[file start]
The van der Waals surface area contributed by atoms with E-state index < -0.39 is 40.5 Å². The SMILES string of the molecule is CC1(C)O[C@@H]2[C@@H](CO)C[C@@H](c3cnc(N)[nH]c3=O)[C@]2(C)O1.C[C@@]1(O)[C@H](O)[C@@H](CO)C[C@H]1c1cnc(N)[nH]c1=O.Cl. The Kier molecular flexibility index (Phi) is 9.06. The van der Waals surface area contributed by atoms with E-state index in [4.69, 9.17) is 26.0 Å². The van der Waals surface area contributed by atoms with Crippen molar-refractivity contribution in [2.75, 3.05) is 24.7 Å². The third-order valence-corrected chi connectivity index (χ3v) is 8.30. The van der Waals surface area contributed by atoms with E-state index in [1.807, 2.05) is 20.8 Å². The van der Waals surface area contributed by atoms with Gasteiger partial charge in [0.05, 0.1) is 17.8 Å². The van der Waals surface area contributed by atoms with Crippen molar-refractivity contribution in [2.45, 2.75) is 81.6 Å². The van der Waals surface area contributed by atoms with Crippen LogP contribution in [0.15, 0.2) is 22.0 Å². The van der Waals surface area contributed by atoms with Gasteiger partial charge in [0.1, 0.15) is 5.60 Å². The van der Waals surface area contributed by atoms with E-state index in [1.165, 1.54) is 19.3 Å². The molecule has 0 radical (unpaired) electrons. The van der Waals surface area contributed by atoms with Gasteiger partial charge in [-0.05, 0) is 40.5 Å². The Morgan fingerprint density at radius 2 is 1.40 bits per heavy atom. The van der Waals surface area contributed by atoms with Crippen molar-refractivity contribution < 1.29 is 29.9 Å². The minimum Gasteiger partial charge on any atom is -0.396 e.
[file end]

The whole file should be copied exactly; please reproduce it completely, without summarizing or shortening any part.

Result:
The van der Waals surface area contributed by atoms with E-state index < -0.39 is 40.5 Å². The SMILES string of the molecule is CC1(C)O[C@@H]2[C@@H](CO)C[C@@H](c3cnc(N)[nH]c3=O)[C@]2(C)O1.C[C@@]1(O)[C@H](O)[C@@H](CO)C[C@H]1c1cnc(N)[nH]c1=O.Cl. The Kier molecular flexibility index (Phi) is 9.06. The van der Waals surface area contributed by atoms with E-state index in [4.69, 9.17) is 26.0 Å². The van der Waals surface area contributed by atoms with Crippen molar-refractivity contribution in [2.75, 3.05) is 24.7 Å². The third-order valence-corrected chi connectivity index (χ3v) is 8.30. The van der Waals surface area contributed by atoms with E-state index in [1.807, 2.05) is 20.8 Å². The van der Waals surface area contributed by atoms with Gasteiger partial charge in [0.05, 0.1) is 17.8 Å². The van der Waals surface area contributed by atoms with Crippen molar-refractivity contribution in [2.45, 2.75) is 81.6 Å². The van der Waals surface area contributed by atoms with Crippen LogP contribution in [0.15, 0.2) is 22.0 Å². The van der Waals surface area contributed by atoms with Gasteiger partial charge in [0.1, 0.15) is 5.60 Å². The van der Waals surface area contributed by atoms with E-state index in [1.165, 1.54) is 19.3 Å². The molecule has 0 radical (unpaired) electrons. The van der Waals surface area contributed by atoms with Gasteiger partial charge in [-0.05, 0) is 40.5 Å². The Morgan fingerprint density at radius 2 is 1.40 bits per heavy atom. The van der Waals surface area contributed by atoms with Crippen molar-refractivity contribution < 1.29 is 29.9 Å². The minimum Gasteiger partial charge on any atom is -0.396 e.